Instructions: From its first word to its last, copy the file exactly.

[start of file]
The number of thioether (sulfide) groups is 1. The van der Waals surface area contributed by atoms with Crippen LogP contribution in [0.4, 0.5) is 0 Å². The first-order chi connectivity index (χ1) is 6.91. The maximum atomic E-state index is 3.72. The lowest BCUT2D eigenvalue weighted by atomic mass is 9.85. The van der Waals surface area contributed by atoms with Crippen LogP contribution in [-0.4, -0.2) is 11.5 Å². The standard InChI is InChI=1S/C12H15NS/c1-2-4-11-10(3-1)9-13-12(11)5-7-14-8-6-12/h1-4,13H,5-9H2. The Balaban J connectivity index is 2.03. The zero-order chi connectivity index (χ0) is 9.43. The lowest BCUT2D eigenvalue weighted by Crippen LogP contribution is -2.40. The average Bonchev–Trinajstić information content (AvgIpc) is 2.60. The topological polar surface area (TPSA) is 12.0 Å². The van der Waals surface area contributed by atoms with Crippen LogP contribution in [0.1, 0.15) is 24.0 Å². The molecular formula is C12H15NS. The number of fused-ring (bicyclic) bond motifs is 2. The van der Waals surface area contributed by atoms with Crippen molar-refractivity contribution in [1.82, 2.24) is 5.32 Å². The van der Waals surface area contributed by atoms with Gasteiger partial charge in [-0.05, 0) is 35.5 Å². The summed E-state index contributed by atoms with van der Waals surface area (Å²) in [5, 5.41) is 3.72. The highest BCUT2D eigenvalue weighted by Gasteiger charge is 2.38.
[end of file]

The number of thioether (sulfide) groups is 1. The van der Waals surface area contributed by atoms with Crippen LogP contribution in [0.4, 0.5) is 0 Å². The first-order chi connectivity index (χ1) is 6.91. The maximum atomic E-state index is 3.72. The lowest BCUT2D eigenvalue weighted by atomic mass is 9.85. The van der Waals surface area contributed by atoms with Crippen LogP contribution in [-0.4, -0.2) is 11.5 Å². The standard InChI is InChI=1S/C12H15NS/c1-2-4-11-10(3-1)9-13-12(11)5-7-14-8-6-12/h1-4,13H,5-9H2. The Balaban J connectivity index is 2.03. The zero-order chi connectivity index (χ0) is 9.43. The lowest BCUT2D eigenvalue weighted by Crippen LogP contribution is -2.40. The average Bonchev–Trinajstić information content (AvgIpc) is 2.60. The topological polar surface area (TPSA) is 12.0 Å². The van der Waals surface area contributed by atoms with Crippen LogP contribution in [0.1, 0.15) is 24.0 Å². The molecular formula is C12H15NS. The number of fused-ring (bicyclic) bond motifs is 2. The van der Waals surface area contributed by atoms with Crippen molar-refractivity contribution in [1.82, 2.24) is 5.32 Å². The van der Waals surface area contributed by atoms with Gasteiger partial charge in [-0.05, 0) is 35.5 Å². The summed E-state index contributed by atoms with van der Waals surface area (Å²) in [5, 5.41) is 3.72. The highest BCUT2D eigenvalue weighted by Gasteiger charge is 2.38.